the bridle. I didn’t realize it until time was up, but it certainly explained why I suddenly had such a hard time navigating to most of the obstacles. We were extremely disappointed as we really thought he would shine in that discipline. We put in so much time and effort preparing a great routine and we would have been ecstatic had we been able to show him to his capability. I was extremely impressed with the ability and quality of training represented at this year’s Makeover. It was really enjoyable to meet fellow trainers, and feel that the main focus was not on winning so much as it was to support each other and show what our horses can do. It was a nice sense of comradery, as we all came together to utilize our abilities to promote these charismatic horses. As a trainer, I know how difficult it can be to find a prospect capable of meeting requirements to be competitive in your given sport. OTTBs are a viable resource for people looking for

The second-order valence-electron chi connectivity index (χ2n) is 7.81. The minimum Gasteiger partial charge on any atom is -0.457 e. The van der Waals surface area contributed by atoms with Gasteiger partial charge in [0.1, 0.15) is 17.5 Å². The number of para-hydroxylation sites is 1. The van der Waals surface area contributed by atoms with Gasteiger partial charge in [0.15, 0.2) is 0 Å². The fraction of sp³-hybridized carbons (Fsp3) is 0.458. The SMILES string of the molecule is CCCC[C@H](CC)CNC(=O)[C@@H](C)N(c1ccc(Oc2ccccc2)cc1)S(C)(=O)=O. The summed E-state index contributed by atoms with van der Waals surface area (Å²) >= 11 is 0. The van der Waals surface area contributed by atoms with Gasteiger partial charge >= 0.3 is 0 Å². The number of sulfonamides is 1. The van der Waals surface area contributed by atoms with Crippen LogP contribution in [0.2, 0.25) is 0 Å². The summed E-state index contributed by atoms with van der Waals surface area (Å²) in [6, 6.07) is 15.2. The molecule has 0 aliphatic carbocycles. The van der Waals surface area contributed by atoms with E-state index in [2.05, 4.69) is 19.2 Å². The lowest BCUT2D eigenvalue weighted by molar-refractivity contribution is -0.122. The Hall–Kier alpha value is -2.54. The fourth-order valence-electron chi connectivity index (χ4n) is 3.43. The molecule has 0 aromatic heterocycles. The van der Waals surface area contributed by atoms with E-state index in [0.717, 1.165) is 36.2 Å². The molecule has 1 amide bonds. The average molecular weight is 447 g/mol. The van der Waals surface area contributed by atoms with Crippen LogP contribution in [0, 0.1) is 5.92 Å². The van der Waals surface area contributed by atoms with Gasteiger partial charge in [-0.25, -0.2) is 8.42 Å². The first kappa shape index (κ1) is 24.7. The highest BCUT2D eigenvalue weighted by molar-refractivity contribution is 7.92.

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a sport horse prospect. They are excellent athletes and quite versatile. Horses can often times be purchased for under five thousand dollars. While additional training is an added expense for sure, it can be dispersed over time, which can make it a much more comfortable option for riders on a budget. It is important, as it would be with any purchase, to be sure you look for a temperament that fits you as a rider, characteristics that compliment your discipline, and invest in quality training to develop a foundation. As you look for future prospects, I encourage you to keep OTTBs on your radar. The only downside to this journey, for me, is parting ways. I wish my wallet was as big as my heart in this case, but it’s just not possible to keep them all. Though, I would be fibbing if I didn’t say I would love to keep Kitty on and see what we could accomplish next. He has been an absolute joy to work with and I am so happy to be part of the